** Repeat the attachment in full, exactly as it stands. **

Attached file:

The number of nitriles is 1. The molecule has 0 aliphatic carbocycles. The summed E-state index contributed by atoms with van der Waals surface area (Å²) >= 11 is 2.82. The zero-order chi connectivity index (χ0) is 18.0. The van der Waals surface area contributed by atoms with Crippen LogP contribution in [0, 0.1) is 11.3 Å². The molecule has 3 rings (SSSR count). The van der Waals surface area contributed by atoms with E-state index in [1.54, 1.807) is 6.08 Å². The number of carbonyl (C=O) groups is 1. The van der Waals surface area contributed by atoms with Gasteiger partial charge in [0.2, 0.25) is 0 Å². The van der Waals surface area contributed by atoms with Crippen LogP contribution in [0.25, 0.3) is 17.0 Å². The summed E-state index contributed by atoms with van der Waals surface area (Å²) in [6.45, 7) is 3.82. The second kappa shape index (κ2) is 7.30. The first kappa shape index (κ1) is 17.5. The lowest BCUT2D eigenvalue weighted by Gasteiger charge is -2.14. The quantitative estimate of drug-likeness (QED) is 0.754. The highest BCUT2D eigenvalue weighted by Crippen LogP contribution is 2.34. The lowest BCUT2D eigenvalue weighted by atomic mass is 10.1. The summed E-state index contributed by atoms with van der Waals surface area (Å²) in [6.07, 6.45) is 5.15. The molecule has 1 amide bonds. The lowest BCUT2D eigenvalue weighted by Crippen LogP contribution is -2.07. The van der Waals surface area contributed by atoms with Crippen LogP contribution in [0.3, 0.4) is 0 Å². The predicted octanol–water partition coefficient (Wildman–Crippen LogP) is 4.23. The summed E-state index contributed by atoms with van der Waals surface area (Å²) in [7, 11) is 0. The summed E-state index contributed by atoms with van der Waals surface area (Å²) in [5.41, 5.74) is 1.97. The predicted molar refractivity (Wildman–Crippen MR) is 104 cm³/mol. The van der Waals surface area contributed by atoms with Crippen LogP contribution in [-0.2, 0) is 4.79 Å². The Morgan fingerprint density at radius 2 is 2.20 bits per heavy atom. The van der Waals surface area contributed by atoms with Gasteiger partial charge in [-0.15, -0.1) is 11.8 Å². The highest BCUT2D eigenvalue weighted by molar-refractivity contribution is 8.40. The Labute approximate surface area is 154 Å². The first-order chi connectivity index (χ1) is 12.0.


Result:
The number of nitriles is 1. The molecule has 0 aliphatic carbocycles. The summed E-state index contributed by atoms with van der Waals surface area (Å²) >= 11 is 2.82. The zero-order chi connectivity index (χ0) is 18.0. The van der Waals surface area contributed by atoms with Crippen LogP contribution in [0, 0.1) is 11.3 Å². The molecule has 3 rings (SSSR count). The van der Waals surface area contributed by atoms with E-state index in [1.54, 1.807) is 6.08 Å². The number of carbonyl (C=O) groups is 1. The van der Waals surface area contributed by atoms with Gasteiger partial charge in [0.2, 0.25) is 0 Å². The van der Waals surface area contributed by atoms with Crippen LogP contribution in [0.25, 0.3) is 17.0 Å². The summed E-state index contributed by atoms with van der Waals surface area (Å²) in [6.45, 7) is 3.82. The second kappa shape index (κ2) is 7.30. The first kappa shape index (κ1) is 17.5. The lowest BCUT2D eigenvalue weighted by Gasteiger charge is -2.14. The quantitative estimate of drug-likeness (QED) is 0.754. The highest BCUT2D eigenvalue weighted by Crippen LogP contribution is 2.34. The lowest BCUT2D eigenvalue weighted by atomic mass is 10.1. The summed E-state index contributed by atoms with van der Waals surface area (Å²) in [6.07, 6.45) is 5.15. The molecule has 1 amide bonds. The lowest BCUT2D eigenvalue weighted by Crippen LogP contribution is -2.07. The van der Waals surface area contributed by atoms with Crippen LogP contribution in [0.3, 0.4) is 0 Å². The predicted octanol–water partition coefficient (Wildman–Crippen LogP) is 4.23. The summed E-state index contributed by atoms with van der Waals surface area (Å²) in [7, 11) is 0. The summed E-state index contributed by atoms with van der Waals surface area (Å²) in [5.41, 5.74) is 1.97. The predicted molar refractivity (Wildman–Crippen MR) is 104 cm³/mol. The van der Waals surface area contributed by atoms with Crippen LogP contribution in [-0.2, 0) is 4.79 Å². The Morgan fingerprint density at radius 2 is 2.20 bits per heavy atom. The van der Waals surface area contributed by atoms with Gasteiger partial charge in [-0.15, -0.1) is 11.8 Å². The highest BCUT2D eigenvalue weighted by molar-refractivity contribution is 8.40. The Labute approximate surface area is 154 Å². The first-order chi connectivity index (χ1) is 12.0.